Love this annual event. Last year the First Family was there. The Library of Congress blog link:
(LOC) has published a finding resource listing 71 links to the 50 states, online digital collections. That is found here .
The PA State Library — Has a digital collections, very similar to the digital collections found at seekingmichigan.org [Editor: also in LOC list for MI].
From Abe Lincoln, to Ben Franklin, to Coal Mining History, to WWI there are many PA treasures here:
I chose to start in their WWI Collection, which had a few choices to pick from, so I chose the top pick (Mahanoy City):
American Red Cross. Pennsylvania Chapter. Mahanoy City. In Memoriam Of Those Who, Coming from the District within the Limits of the Mahanoy City, Red Cross Chapter, Quakake to Girardville [inclusive] Made the Supreme Sacrifice in the Great War for Democracy, known as “The World War” 1917-1919. Mahanoy City, Pa.,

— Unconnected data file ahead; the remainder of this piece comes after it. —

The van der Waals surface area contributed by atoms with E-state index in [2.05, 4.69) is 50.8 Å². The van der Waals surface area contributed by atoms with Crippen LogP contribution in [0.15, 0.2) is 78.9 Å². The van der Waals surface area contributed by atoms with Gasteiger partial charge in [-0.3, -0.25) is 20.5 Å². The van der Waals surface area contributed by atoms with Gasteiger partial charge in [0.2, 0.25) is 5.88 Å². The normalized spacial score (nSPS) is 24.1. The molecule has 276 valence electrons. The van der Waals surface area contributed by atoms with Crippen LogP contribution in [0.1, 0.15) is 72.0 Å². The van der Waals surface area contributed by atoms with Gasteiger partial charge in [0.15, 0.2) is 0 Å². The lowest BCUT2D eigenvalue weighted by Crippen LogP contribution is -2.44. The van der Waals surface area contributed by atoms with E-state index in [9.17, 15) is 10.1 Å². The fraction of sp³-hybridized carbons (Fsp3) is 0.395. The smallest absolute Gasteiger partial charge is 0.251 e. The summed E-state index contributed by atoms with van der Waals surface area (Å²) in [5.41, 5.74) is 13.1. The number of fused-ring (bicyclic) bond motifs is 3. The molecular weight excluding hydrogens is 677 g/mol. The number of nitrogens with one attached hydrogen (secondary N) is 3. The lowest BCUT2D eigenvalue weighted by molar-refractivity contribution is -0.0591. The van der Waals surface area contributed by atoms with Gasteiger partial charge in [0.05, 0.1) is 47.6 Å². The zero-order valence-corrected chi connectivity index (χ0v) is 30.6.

This is a six page memorial to the fallen veterans who lived in Mahanoy City in the anthracite coal region of northeastern Pennsylvania.
In truth the PA State Library’s digital collection is large enough that this jester will need to spend some time exploring, but I thought I would share my initial impression.
So LOC, a tip of the jester’s hat to you for compiling a very useful resource of state libraries who have online digital collections. These are historical in nature, but the obvious application to genealogy make these valuable resources to the genealogical researcher too.
Lisa Cooke (@LisaCooke) tweeted …
Digitized historic Sanborn Fire Maps are available from the Digital Public Library of America … a t: http://pinterest.com/pin/14847873744179015/
At first I was hopeful, but alas only maps from GA, KY (only Frankfurt?), and San Franciso (CA). For genealogists in those locales these are a treasure trove of info about the historic residences.
Library Of Congress – http://www.loc.gov/rr/geogmap/sanborn/
Wikipedia – http://en.m.wikipedia.org/wiki/Sanborn_Maps
Two days ago, Stanczyk wrote about SNA/Cluster Genealogy and FultonHistory.com. So today I wanted to wrap-up some loose (odds and) ends. Its all about the Zasucha and that is my focus. But I must digress for one minute …